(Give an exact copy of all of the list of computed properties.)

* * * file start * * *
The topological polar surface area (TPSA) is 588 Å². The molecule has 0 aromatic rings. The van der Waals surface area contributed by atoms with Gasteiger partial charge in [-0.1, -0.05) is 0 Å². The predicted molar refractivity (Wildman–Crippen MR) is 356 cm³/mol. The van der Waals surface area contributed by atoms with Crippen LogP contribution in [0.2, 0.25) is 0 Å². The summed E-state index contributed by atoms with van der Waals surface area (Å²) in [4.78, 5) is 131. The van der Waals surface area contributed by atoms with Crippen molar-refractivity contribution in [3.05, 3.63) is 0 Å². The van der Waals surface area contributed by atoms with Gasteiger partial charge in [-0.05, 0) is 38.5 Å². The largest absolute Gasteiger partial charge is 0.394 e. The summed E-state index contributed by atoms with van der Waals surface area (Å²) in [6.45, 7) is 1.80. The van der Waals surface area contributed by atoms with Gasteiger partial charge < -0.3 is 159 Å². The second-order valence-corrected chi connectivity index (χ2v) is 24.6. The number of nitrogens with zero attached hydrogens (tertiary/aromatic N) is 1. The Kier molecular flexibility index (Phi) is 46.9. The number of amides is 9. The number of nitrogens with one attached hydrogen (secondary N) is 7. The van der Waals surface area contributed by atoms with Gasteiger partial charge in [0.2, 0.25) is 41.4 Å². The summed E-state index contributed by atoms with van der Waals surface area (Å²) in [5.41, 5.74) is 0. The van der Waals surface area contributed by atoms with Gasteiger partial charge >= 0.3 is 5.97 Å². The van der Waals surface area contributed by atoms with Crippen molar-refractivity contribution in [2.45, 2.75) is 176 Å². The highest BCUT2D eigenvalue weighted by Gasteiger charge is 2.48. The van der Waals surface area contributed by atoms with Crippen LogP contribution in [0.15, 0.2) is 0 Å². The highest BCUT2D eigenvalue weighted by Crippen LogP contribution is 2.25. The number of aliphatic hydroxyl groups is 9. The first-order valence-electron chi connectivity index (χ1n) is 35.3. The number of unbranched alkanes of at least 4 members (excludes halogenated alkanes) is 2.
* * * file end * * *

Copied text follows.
The topological polar surface area (TPSA) is 588 Å². The molecule has 0 aromatic rings. The van der Waals surface area contributed by atoms with Gasteiger partial charge in [-0.1, -0.05) is 0 Å². The predicted molar refractivity (Wildman–Crippen MR) is 356 cm³/mol. The van der Waals surface area contributed by atoms with Crippen LogP contribution in [0.2, 0.25) is 0 Å². The summed E-state index contributed by atoms with van der Waals surface area (Å²) in [4.78, 5) is 131. The van der Waals surface area contributed by atoms with Crippen molar-refractivity contribution in [3.05, 3.63) is 0 Å². The van der Waals surface area contributed by atoms with Gasteiger partial charge in [-0.05, 0) is 38.5 Å². The largest absolute Gasteiger partial charge is 0.394 e. The summed E-state index contributed by atoms with van der Waals surface area (Å²) in [6.45, 7) is 1.80. The van der Waals surface area contributed by atoms with Gasteiger partial charge < -0.3 is 159 Å². The second-order valence-corrected chi connectivity index (χ2v) is 24.6. The number of nitrogens with zero attached hydrogens (tertiary/aromatic N) is 1. The Kier molecular flexibility index (Phi) is 46.9. The number of amides is 9. The number of nitrogens with one attached hydrogen (secondary N) is 7. The van der Waals surface area contributed by atoms with Gasteiger partial charge in [0.2, 0.25) is 41.4 Å². The summed E-state index contributed by atoms with van der Waals surface area (Å²) in [5.41, 5.74) is 0. The van der Waals surface area contributed by atoms with Gasteiger partial charge >= 0.3 is 5.97 Å². The van der Waals surface area contributed by atoms with Crippen molar-refractivity contribution in [2.45, 2.75) is 176 Å². The highest BCUT2D eigenvalue weighted by Gasteiger charge is 2.48. The van der Waals surface area contributed by atoms with Crippen LogP contribution in [0.15, 0.2) is 0 Å². The highest BCUT2D eigenvalue weighted by Crippen LogP contribution is 2.25. The number of aliphatic hydroxyl groups is 9. The first-order valence-electron chi connectivity index (χ1n) is 35.3. The number of unbranched alkanes of at least 4 members (excludes halogenated alkanes) is 2.